Earlier this week, the Law Commission in the UK confirmed that electronic signatures can be used to sign formal legal contracts under English law. John Hancock is rolling over in his grave.
In England and Wales, the Law Commission is an independent legal advisor set up by Parliament to review laws and recommend reforms. The Commission has issued guidance and a summary document stating that e-signatures are just as valid as paper signatures.
Currently in Canada, certain documents and contracts still require a personal hand-written signature to be considered enforceable. A few relevant examples are wills, powers of attorney and beneficiary designations. To be clear, you can’t sign a POA with a stylus on a tablet. But signing with crayon on paper is perfectly acceptable.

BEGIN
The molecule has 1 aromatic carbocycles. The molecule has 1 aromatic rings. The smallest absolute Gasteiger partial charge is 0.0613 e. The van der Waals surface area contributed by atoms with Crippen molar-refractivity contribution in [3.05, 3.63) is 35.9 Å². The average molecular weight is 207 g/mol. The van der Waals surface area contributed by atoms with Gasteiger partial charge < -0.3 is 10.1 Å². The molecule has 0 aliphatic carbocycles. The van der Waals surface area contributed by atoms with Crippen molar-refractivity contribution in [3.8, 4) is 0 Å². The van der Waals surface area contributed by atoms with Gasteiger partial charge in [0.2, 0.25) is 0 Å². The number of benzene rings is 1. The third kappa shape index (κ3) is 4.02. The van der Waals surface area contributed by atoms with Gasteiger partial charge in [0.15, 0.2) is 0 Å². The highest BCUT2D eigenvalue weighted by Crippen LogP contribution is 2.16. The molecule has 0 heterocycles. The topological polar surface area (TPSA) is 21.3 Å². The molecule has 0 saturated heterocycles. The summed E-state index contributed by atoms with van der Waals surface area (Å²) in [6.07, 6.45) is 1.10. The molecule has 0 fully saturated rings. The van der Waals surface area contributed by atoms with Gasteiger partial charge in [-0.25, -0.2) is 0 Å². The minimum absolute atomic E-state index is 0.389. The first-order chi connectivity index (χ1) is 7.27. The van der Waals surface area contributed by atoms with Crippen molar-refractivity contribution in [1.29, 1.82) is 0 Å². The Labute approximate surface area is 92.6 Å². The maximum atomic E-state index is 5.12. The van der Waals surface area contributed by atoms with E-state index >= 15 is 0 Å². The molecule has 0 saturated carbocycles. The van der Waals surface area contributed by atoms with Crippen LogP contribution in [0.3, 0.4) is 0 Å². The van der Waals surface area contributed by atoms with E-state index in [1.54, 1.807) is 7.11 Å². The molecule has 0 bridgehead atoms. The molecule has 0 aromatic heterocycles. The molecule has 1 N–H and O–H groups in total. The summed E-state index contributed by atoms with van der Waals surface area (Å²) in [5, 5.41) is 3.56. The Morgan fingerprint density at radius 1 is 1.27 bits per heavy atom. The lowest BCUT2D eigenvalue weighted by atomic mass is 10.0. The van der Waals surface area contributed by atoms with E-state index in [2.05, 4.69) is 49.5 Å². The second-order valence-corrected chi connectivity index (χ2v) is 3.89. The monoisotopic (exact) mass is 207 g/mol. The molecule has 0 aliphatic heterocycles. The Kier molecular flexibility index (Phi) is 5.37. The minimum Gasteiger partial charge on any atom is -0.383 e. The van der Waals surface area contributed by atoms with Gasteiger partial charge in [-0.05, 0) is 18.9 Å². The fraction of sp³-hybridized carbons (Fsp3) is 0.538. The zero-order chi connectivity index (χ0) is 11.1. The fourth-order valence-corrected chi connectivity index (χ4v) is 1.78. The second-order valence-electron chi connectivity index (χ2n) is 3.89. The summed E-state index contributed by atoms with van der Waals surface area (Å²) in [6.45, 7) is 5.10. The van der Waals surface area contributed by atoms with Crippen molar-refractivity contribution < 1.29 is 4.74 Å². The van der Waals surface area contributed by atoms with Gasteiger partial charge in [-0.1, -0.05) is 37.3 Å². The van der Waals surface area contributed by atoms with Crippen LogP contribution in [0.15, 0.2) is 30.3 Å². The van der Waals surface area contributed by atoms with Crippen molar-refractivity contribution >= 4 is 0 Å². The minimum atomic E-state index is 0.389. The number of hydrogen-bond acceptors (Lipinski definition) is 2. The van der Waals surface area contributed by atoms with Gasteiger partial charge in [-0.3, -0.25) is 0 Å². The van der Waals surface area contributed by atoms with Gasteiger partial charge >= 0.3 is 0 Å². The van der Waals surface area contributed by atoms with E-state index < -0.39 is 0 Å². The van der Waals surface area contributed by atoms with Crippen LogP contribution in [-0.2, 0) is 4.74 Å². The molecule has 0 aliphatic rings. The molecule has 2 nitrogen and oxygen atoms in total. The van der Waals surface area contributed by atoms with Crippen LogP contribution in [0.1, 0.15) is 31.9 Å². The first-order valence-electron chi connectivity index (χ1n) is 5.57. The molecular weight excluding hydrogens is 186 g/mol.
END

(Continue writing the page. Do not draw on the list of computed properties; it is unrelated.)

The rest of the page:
An e-signature can take many forms including a typed name, clicking on “I accept”, or using a finger or stylus on a touchscreen. But don’t throw away your feather quill just yet. The Commission has also released a consultation paper on whether a new law is required to legally enshrine the validity of e-signatures. To take things another digital step further, the Commission also stated that electronic signatures could be witnessed via a webcam or video link.
Legislation is notoriously slow to embrace technology, but with this new precedent it might just be a matter of time until Canadian law follows suit. Why has it taken this long? When it comes to forged signatures, aren’t the risks the same with electronic and handwritten signatures? In a digital environment, safeguards and controls can be put in place to ensure authentication.
An important question remains: What exactly can be considered an e-signature? An email where I
sign-off with my name? How about a blog post tagged “Peter Meitanis” where I promise to buy all of the readers lunch?
Good luck enforcing that one!